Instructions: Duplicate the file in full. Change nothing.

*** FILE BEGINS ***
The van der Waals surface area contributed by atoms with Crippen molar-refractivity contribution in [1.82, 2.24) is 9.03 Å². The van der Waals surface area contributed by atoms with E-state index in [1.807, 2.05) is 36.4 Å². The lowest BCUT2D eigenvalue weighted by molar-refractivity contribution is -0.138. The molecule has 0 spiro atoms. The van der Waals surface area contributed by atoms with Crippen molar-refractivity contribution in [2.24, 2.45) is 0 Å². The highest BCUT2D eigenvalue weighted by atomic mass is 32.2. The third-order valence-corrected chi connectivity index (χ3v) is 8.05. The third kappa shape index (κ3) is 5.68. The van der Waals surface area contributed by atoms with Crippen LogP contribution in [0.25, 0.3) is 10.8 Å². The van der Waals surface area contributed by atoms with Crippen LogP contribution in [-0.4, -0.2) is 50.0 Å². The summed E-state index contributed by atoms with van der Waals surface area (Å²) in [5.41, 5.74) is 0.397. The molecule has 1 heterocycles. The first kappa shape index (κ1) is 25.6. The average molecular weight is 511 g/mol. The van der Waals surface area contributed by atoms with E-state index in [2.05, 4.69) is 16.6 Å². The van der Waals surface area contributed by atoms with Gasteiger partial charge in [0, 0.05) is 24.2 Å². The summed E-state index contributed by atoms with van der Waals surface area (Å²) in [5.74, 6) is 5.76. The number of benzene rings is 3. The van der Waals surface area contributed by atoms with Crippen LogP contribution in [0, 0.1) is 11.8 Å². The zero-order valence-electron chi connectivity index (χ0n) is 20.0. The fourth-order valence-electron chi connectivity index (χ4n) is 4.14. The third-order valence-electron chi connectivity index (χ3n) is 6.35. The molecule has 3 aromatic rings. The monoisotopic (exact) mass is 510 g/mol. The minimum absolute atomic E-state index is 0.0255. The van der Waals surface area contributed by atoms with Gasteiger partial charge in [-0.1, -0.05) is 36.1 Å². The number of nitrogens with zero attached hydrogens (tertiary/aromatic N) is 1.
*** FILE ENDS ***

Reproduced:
The van der Waals surface area contributed by atoms with Crippen molar-refractivity contribution in [1.82, 2.24) is 9.03 Å². The van der Waals surface area contributed by atoms with E-state index in [1.807, 2.05) is 36.4 Å². The lowest BCUT2D eigenvalue weighted by molar-refractivity contribution is -0.138. The molecule has 0 spiro atoms. The van der Waals surface area contributed by atoms with Crippen molar-refractivity contribution in [2.24, 2.45) is 0 Å². The highest BCUT2D eigenvalue weighted by atomic mass is 32.2. The third-order valence-corrected chi connectivity index (χ3v) is 8.05. The third kappa shape index (κ3) is 5.68. The van der Waals surface area contributed by atoms with Crippen LogP contribution in [0.25, 0.3) is 10.8 Å². The van der Waals surface area contributed by atoms with Crippen LogP contribution in [-0.4, -0.2) is 50.0 Å². The summed E-state index contributed by atoms with van der Waals surface area (Å²) in [5.41, 5.74) is 0.397. The molecule has 1 heterocycles. The first kappa shape index (κ1) is 25.6. The average molecular weight is 511 g/mol. The van der Waals surface area contributed by atoms with E-state index in [2.05, 4.69) is 16.6 Å². The van der Waals surface area contributed by atoms with Gasteiger partial charge in [0, 0.05) is 24.2 Å². The summed E-state index contributed by atoms with van der Waals surface area (Å²) in [5.74, 6) is 5.76. The number of benzene rings is 3. The van der Waals surface area contributed by atoms with Crippen LogP contribution in [0, 0.1) is 11.8 Å². The zero-order valence-electron chi connectivity index (χ0n) is 20.0. The fourth-order valence-electron chi connectivity index (χ4n) is 4.14. The third-order valence-electron chi connectivity index (χ3n) is 6.35. The molecule has 3 aromatic rings. The monoisotopic (exact) mass is 510 g/mol. The minimum absolute atomic E-state index is 0.0255. The van der Waals surface area contributed by atoms with Gasteiger partial charge in [-0.1, -0.05) is 36.1 Å². The number of nitrogens with zero attached hydrogens (tertiary/aromatic N) is 1.